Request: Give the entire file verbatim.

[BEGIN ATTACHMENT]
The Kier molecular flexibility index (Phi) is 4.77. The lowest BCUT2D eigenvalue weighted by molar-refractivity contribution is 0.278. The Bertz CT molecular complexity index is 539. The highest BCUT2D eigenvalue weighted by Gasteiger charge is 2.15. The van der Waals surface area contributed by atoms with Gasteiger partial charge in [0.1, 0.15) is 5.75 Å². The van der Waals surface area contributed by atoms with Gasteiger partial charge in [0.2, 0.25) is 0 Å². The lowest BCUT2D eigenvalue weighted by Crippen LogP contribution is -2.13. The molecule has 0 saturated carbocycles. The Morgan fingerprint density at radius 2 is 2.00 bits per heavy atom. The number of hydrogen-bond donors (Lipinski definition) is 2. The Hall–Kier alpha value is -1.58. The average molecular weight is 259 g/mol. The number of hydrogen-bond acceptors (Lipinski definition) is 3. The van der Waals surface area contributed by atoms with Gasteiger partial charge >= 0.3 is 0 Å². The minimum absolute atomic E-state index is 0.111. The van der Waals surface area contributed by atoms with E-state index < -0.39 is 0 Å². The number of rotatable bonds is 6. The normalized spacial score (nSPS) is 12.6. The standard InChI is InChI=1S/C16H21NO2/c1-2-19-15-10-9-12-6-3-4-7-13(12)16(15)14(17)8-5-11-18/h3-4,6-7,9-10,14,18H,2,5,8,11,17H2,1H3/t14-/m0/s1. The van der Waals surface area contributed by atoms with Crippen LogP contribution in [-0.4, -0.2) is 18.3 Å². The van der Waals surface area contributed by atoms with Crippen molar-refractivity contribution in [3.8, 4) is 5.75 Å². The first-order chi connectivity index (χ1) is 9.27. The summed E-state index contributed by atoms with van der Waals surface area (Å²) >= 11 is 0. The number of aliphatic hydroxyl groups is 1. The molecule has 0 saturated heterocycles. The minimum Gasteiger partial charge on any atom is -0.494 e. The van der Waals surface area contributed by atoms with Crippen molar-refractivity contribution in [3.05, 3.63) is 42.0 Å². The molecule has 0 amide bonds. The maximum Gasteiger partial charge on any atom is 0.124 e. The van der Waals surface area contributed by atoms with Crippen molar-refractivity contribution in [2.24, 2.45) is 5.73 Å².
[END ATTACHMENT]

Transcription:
The Kier molecular flexibility index (Phi) is 4.77. The lowest BCUT2D eigenvalue weighted by molar-refractivity contribution is 0.278. The Bertz CT molecular complexity index is 539. The highest BCUT2D eigenvalue weighted by Gasteiger charge is 2.15. The van der Waals surface area contributed by atoms with Gasteiger partial charge in [0.1, 0.15) is 5.75 Å². The van der Waals surface area contributed by atoms with Gasteiger partial charge in [0.2, 0.25) is 0 Å². The lowest BCUT2D eigenvalue weighted by Crippen LogP contribution is -2.13. The molecule has 0 saturated carbocycles. The Morgan fingerprint density at radius 2 is 2.00 bits per heavy atom. The number of hydrogen-bond donors (Lipinski definition) is 2. The Hall–Kier alpha value is -1.58. The average molecular weight is 259 g/mol. The number of hydrogen-bond acceptors (Lipinski definition) is 3. The van der Waals surface area contributed by atoms with Gasteiger partial charge >= 0.3 is 0 Å². The minimum absolute atomic E-state index is 0.111. The van der Waals surface area contributed by atoms with E-state index < -0.39 is 0 Å². The number of rotatable bonds is 6. The normalized spacial score (nSPS) is 12.6. The standard InChI is InChI=1S/C16H21NO2/c1-2-19-15-10-9-12-6-3-4-7-13(12)16(15)14(17)8-5-11-18/h3-4,6-7,9-10,14,18H,2,5,8,11,17H2,1H3/t14-/m0/s1. The van der Waals surface area contributed by atoms with Crippen LogP contribution in [-0.4, -0.2) is 18.3 Å². The van der Waals surface area contributed by atoms with Crippen molar-refractivity contribution in [3.8, 4) is 5.75 Å². The first-order chi connectivity index (χ1) is 9.27. The summed E-state index contributed by atoms with van der Waals surface area (Å²) >= 11 is 0. The number of aliphatic hydroxyl groups is 1. The molecule has 0 saturated heterocycles. The minimum Gasteiger partial charge on any atom is -0.494 e. The van der Waals surface area contributed by atoms with Crippen molar-refractivity contribution in [3.05, 3.63) is 42.0 Å². The molecule has 0 amide bonds. The maximum Gasteiger partial charge on any atom is 0.124 e. The van der Waals surface area contributed by atoms with Crippen molar-refractivity contribution in [2.24, 2.45) is 5.73 Å².